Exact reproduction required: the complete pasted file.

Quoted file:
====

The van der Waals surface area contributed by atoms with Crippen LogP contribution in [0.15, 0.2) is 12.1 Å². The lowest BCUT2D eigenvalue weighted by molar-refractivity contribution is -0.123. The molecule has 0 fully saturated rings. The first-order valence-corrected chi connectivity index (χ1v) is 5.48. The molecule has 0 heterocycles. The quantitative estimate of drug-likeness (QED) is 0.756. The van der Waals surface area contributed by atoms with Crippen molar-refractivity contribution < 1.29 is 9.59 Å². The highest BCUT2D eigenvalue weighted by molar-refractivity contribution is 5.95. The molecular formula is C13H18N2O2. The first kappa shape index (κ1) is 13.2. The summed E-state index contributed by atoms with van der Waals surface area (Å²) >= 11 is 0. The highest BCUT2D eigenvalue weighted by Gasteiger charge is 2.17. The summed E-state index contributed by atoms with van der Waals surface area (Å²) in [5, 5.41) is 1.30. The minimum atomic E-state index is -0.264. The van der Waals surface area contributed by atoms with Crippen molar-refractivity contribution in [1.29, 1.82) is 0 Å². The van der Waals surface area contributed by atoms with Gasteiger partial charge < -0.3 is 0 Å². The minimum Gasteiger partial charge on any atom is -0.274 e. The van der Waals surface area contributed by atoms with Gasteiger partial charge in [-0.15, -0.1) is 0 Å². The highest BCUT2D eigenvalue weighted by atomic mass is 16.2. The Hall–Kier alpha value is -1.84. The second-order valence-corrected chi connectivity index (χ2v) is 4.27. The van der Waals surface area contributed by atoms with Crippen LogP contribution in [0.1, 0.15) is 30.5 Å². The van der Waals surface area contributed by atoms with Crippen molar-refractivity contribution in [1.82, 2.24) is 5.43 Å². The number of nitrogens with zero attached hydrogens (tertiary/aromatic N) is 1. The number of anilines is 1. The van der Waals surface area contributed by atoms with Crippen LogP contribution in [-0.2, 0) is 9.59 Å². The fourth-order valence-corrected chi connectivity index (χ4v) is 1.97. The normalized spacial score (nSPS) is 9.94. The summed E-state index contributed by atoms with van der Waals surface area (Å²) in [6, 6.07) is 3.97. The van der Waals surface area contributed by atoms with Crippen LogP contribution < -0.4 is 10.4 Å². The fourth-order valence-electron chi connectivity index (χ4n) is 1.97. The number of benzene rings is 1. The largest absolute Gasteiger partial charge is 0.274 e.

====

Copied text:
The van der Waals surface area contributed by atoms with Crippen LogP contribution in [0.15, 0.2) is 12.1 Å². The lowest BCUT2D eigenvalue weighted by molar-refractivity contribution is -0.123. The molecule has 0 fully saturated rings. The first-order valence-corrected chi connectivity index (χ1v) is 5.48. The molecule has 0 heterocycles. The quantitative estimate of drug-likeness (QED) is 0.756. The van der Waals surface area contributed by atoms with Crippen molar-refractivity contribution < 1.29 is 9.59 Å². The highest BCUT2D eigenvalue weighted by molar-refractivity contribution is 5.95. The molecular formula is C13H18N2O2. The first kappa shape index (κ1) is 13.2. The summed E-state index contributed by atoms with van der Waals surface area (Å²) >= 11 is 0. The highest BCUT2D eigenvalue weighted by Gasteiger charge is 2.17. The summed E-state index contributed by atoms with van der Waals surface area (Å²) in [5, 5.41) is 1.30. The minimum atomic E-state index is -0.264. The van der Waals surface area contributed by atoms with Crippen molar-refractivity contribution in [1.29, 1.82) is 0 Å². The van der Waals surface area contributed by atoms with Gasteiger partial charge < -0.3 is 0 Å². The minimum Gasteiger partial charge on any atom is -0.274 e. The van der Waals surface area contributed by atoms with Gasteiger partial charge in [-0.15, -0.1) is 0 Å². The highest BCUT2D eigenvalue weighted by atomic mass is 16.2. The Hall–Kier alpha value is -1.84. The second-order valence-corrected chi connectivity index (χ2v) is 4.27. The van der Waals surface area contributed by atoms with Crippen LogP contribution in [0.1, 0.15) is 30.5 Å². The van der Waals surface area contributed by atoms with Crippen molar-refractivity contribution in [1.82, 2.24) is 5.43 Å². The number of nitrogens with zero attached hydrogens (tertiary/aromatic N) is 1. The number of anilines is 1. The van der Waals surface area contributed by atoms with Crippen LogP contribution in [-0.2, 0) is 9.59 Å². The fourth-order valence-corrected chi connectivity index (χ4v) is 1.97. The normalized spacial score (nSPS) is 9.94. The summed E-state index contributed by atoms with van der Waals surface area (Å²) in [6, 6.07) is 3.97. The van der Waals surface area contributed by atoms with Crippen LogP contribution < -0.4 is 10.4 Å². The fourth-order valence-electron chi connectivity index (χ4n) is 1.97. The number of benzene rings is 1. The largest absolute Gasteiger partial charge is 0.274 e.